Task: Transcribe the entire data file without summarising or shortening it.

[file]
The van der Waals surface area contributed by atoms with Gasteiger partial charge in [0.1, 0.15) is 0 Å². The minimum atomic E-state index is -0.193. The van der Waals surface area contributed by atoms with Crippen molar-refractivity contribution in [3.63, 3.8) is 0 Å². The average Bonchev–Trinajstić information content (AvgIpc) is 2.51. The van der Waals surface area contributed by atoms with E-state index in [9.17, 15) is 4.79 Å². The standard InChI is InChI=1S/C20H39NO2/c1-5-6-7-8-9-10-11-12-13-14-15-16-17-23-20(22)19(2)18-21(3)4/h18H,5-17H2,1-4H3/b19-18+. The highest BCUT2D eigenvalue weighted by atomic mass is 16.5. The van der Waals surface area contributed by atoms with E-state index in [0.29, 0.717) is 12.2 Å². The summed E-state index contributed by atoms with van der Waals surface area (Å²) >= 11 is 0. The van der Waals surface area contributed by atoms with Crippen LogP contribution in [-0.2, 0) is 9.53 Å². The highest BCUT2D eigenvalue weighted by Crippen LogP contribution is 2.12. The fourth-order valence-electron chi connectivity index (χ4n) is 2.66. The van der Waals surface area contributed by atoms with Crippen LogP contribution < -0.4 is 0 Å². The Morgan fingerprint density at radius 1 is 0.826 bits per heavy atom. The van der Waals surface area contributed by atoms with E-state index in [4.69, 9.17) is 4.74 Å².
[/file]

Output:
The van der Waals surface area contributed by atoms with Gasteiger partial charge in [0.1, 0.15) is 0 Å². The minimum atomic E-state index is -0.193. The van der Waals surface area contributed by atoms with Crippen molar-refractivity contribution in [3.63, 3.8) is 0 Å². The average Bonchev–Trinajstić information content (AvgIpc) is 2.51. The van der Waals surface area contributed by atoms with E-state index in [9.17, 15) is 4.79 Å². The standard InChI is InChI=1S/C20H39NO2/c1-5-6-7-8-9-10-11-12-13-14-15-16-17-23-20(22)19(2)18-21(3)4/h18H,5-17H2,1-4H3/b19-18+. The highest BCUT2D eigenvalue weighted by atomic mass is 16.5. The van der Waals surface area contributed by atoms with E-state index in [0.29, 0.717) is 12.2 Å². The summed E-state index contributed by atoms with van der Waals surface area (Å²) >= 11 is 0. The van der Waals surface area contributed by atoms with Crippen LogP contribution in [-0.2, 0) is 9.53 Å². The highest BCUT2D eigenvalue weighted by Crippen LogP contribution is 2.12. The fourth-order valence-electron chi connectivity index (χ4n) is 2.66. The van der Waals surface area contributed by atoms with Crippen LogP contribution < -0.4 is 0 Å². The Morgan fingerprint density at radius 1 is 0.826 bits per heavy atom. The van der Waals surface area contributed by atoms with E-state index in [4.69, 9.17) is 4.74 Å².